In the days before the New Hampshire primary, Tom Perez, the U.S. secretary of labor, went out to stump for Hillary Clinton in Nevada, where the Feb. 20 caucus is the next big event on the Democratic circuit. Before stopping in Las Vegas, the state’s largest city, Perez headed to the unincorporated town of Pahrump, along the California border. “When I talked to Hillary, she said, ‘Make sure you get out to Pahrump, because there’s a lot of good people out there, and there’s a lot of important voters out there,’ ” he told a crowd of 30 volunteers gathered at the local campaign office.
A few days later, Perez was followed by an even more powerful campaign surrogate: Bill Clinton. Pahrump, population 36,000, can expect to get a lot more love between now and the vote. It’s home to most of the residents of sprawling Nye County, the largest in the state. The campaign, Perez said after his appearance, is following an “every county” strategy and pushing well beyond Las Vegas and Reno into less populated areas of the state. “I’m here to send a very, very clear signal to the residents of Pahrump that Hillary Clinton wants to hear their concerns and takes them seriously.”
That delights Will Blythe, an unemployed construction worker who didn’t caucus in 2008 because he mistakenly thought it required driving to Las Vegas. This time around he’s not just planning to caucus for Clinton but also volunteering for her campaign, along with his wife, who had cancer detected and treated after she got insurance under the Affordable Care Act. “We almost feel like we owe Obama our life,” Blythe says.
After losing the New Hampshire primary to Bernie Sanders, Clinton is counting on Nevada to deliver her a decisive victory. In 2008 she won the Nevada caucus by 602 votes over Barack Obama, but Obama netted more delegates because of the state's caucus math, which gives Democratic voters in Nevada's rural precincts extra weight, rewarding candidates who venture into the desert looking for support. “We didn't win,” says Emmy Ruiz, the first Nevada organizer Clinton hired in the 2008 race and now head of her campaign there. “I think that’s part of what informed our strategy here and part of why it’s so important to build that organization.” This year, precincts in counties with 400 or fewer Democrats will get one delegate for every five registered Democrats; those in counties with more than 4,000 registered party members will get one delegate for every 50 registered Democrats. “Let’s say our opponent had 10,000 more supporters than we did come caucus day,” says Ruiz, “but they were all in the same two precincts—doesn’t matter, we would win everything in a landslide.”
Clinton’s operation relies heavily on volunteers, as it did in Nevada in 2008 where her campaign was managed by Robby Mook, now in charge of Clinton’s national campaign. Mook is a veteran of Howard Dean’s 2004 presidential campaign, which adopted organizing tactics from Marshall Ganz, a longtime United Farm Workers strategist. “Part of what we learned is that you can have an organization that vests real responsibility with volunteers and holds them accountable and is aspirational in the very way that it’s organizing itself,” says Karen Hicks, who oversaw Dean’s New Hampshire campaign, where Mook worked, and joined the 2008 Clinton campaign as an adviser. “On the Obama campaign they did it to scale in 2008, as we did in pockets on the Clinton campaign.”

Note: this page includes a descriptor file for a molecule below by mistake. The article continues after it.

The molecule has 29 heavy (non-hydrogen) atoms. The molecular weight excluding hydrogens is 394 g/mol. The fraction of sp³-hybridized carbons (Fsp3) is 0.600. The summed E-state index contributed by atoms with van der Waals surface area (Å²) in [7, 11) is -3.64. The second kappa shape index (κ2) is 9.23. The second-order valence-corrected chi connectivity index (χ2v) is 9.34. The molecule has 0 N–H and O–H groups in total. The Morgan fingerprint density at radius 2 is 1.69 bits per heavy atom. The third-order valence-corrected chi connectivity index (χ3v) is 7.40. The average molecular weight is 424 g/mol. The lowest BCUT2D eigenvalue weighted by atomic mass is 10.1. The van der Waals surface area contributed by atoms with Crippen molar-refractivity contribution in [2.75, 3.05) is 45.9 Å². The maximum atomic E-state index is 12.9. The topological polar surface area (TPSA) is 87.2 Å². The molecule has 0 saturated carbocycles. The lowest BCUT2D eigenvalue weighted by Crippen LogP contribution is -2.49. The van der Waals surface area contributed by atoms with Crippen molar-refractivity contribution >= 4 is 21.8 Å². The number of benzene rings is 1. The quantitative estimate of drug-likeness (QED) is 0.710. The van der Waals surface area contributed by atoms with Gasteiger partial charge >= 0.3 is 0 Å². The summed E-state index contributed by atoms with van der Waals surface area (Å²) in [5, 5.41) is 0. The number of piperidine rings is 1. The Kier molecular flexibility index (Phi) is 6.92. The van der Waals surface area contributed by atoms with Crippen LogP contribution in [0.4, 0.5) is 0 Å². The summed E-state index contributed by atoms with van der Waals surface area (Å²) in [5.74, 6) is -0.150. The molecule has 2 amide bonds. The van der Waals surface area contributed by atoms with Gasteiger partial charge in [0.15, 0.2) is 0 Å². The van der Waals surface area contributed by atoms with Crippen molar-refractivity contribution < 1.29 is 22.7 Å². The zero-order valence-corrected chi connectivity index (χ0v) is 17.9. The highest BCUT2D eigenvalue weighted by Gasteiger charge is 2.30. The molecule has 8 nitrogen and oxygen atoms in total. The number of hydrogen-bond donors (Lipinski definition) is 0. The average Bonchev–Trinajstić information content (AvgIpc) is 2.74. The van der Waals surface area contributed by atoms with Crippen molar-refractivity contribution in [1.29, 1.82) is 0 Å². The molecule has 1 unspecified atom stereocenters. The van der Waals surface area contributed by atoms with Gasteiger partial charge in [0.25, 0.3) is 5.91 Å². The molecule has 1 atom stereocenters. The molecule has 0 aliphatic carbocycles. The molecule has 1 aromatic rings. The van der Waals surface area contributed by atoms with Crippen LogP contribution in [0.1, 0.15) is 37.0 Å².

Ruiz worked alongside Mook that year and is using the same approach now. At twice-weekly Spanish-language phone banks at the Clinton campaign’s East Las Vegas office, volunteers are responsible not only for placing calls but also for recruiting friends to join the operation, then reminding them to show up—a form of peer pressure that’s more effective than hearing the same message from paid staffers. “I don’t even have to be there,” says Clinton staff member Natalie Montelongo, who manages about two dozen volunteers.
Kavin Burkhalter, who works in retail sales, says he spends so much time working for the Clinton campaign in Las Vegas that his partner and coworkers call it his “free job.” He routinely puts in 20 to 30 hours a week and has signed up a half-dozen friends to volunteer since the former secretary of state formally announced her candidacy last April. “I went to her very first town hall here and barely got a selfie with me and her 25 feet away, and that was my most prized picture in the world,” Burkhalter says.
Clinton has an advantage over Sanders, who didn’t set up shop in the state until October. “The Clinton people have been here longer, and they’ve hired folks who were here in 2008,” says Yvanna Cancela, political director for Unite Here! Local 226, which represents Las Vegas hotel and casino workers. (The union has remained neutral.) But, she cautions, “While I think she has an advantage, I also think nothing is impossible here.”
Joan Kato, Sanders’s Nevada director, says the fervor of his volunteers will help close the organization gap. “They’re the blood,” she says. “We’re the veins that help move the blood to the heart.” Kato says Sanders volunteers have been involved in administrative minutiae such as scouting for office space and in organizing concerts and marches to raise awareness of Sanders’s campaign. But even some of the Vermont senator’s biggest supporters doubt he can match Clinton’s organization in time for the caucuses. That includes Tick Segerblom, the only current Nevada legislator who’s endorsed Sanders: “To win Nevada, he needs people that just come out of the blue.”